Meaning of '-ominoe'
Date: 11/07/2001 at 11:27:52 From: J. Bunker Subject: Geometry We are drawing pictures of dominoes, triominoes, tetrominoes, and pentominoes. What is the meaning of the root "ominoe"?
Date: 11/07/2001 at 11:49:49 From: Doctor Sarah Subject: Re: Geometry Hi J - thanks for writing to Dr. Math. Good question! -omino isn't really a root, and with the exception of "domino," the rest are "made-up" words. Let's look at what Steven Schwartzman says about the word "polyomino" in _The Words of Mathematics - An Etymological Dictionary of Mathematical Terms Used in English (Mathematical Association of America): The term polyomino was coined by Solomon W. Golomb in 1954. The first component is fromGreek polus "many," from the Indo-European root pel - "to fill," which is an English cognate. The second component is all but the first letter of Latin domino, from Latin dominus "master (of the house)." The more basic Latin word is domus "house," from the Indo-European root dem - "home." In the 16th century, a domino was a priest's winter cloak with hood; the name came from the expression benedicamus domino "Let us bless the Lord," which monks used to repeat as a brief prayer. Only in the 19th century did the term apply to the rectangular pieces used in the game of dominoes. One hypothesis to explain the connection between the two dissimilar objects is that the dominoes used in the game are of the same black color as the dominoes worn by monks. The do- in domino coincidentally but conveniently resembles the do- that means "two," as in double and dodecagon. Whereas a standard domino is made up of two square sections with numbers on each, a polyomino is made up of several square sections without any numbers on them. A player is challenged to combine the pieces in a set of polyominoes to produce certain shapes or simple pictures of recognizable objects. There are 5 distinct tetrominoes, 12 pentominoes, 35 hexominoes, 108 heptominoes, 369 octominoes, etc. Pentominoes have been more popular than any of the other -ominoes. - Doctor Sarah, The Math Forum http://mathforum.org/dr.math/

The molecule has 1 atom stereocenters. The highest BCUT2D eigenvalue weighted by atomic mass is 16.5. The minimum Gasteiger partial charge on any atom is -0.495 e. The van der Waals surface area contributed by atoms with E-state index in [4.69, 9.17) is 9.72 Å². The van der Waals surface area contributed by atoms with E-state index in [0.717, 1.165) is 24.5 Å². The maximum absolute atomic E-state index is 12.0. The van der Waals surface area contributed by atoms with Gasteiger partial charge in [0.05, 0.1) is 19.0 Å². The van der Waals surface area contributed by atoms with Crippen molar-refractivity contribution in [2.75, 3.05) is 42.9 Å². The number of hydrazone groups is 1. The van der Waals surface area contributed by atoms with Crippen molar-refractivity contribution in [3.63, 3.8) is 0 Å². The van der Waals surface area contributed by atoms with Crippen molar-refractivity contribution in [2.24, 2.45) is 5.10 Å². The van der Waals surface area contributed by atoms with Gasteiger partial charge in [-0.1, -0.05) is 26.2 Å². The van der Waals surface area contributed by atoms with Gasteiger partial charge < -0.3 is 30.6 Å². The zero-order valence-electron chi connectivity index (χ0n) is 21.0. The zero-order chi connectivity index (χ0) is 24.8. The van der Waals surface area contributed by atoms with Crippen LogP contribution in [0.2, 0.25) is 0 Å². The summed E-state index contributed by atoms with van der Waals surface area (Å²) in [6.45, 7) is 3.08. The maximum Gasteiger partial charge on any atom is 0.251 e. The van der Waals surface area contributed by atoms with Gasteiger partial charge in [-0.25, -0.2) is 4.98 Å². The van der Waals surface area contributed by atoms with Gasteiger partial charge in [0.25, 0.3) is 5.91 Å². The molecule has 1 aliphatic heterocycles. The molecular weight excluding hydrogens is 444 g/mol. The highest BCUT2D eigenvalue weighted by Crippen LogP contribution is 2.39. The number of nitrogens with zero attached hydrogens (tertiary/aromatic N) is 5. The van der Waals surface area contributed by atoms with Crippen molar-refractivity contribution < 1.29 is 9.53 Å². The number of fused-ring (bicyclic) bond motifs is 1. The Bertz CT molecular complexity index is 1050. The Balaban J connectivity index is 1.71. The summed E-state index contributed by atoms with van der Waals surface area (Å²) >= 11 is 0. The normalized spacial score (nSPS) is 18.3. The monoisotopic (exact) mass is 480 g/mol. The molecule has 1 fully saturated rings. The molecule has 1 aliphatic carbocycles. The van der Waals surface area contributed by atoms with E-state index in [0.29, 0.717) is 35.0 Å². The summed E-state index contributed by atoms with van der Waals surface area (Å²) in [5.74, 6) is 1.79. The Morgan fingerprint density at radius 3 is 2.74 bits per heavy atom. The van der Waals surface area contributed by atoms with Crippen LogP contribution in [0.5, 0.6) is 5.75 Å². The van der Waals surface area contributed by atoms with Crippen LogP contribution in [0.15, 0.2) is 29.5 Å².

Date: 11/09/2001 at 10:17:42 From: email@example.com Subject: Geometry Dear Dr. Sarah, Thank you for your great answer. I will enjoy sharing it with my class. Ms. J. Bunker Norman, OK
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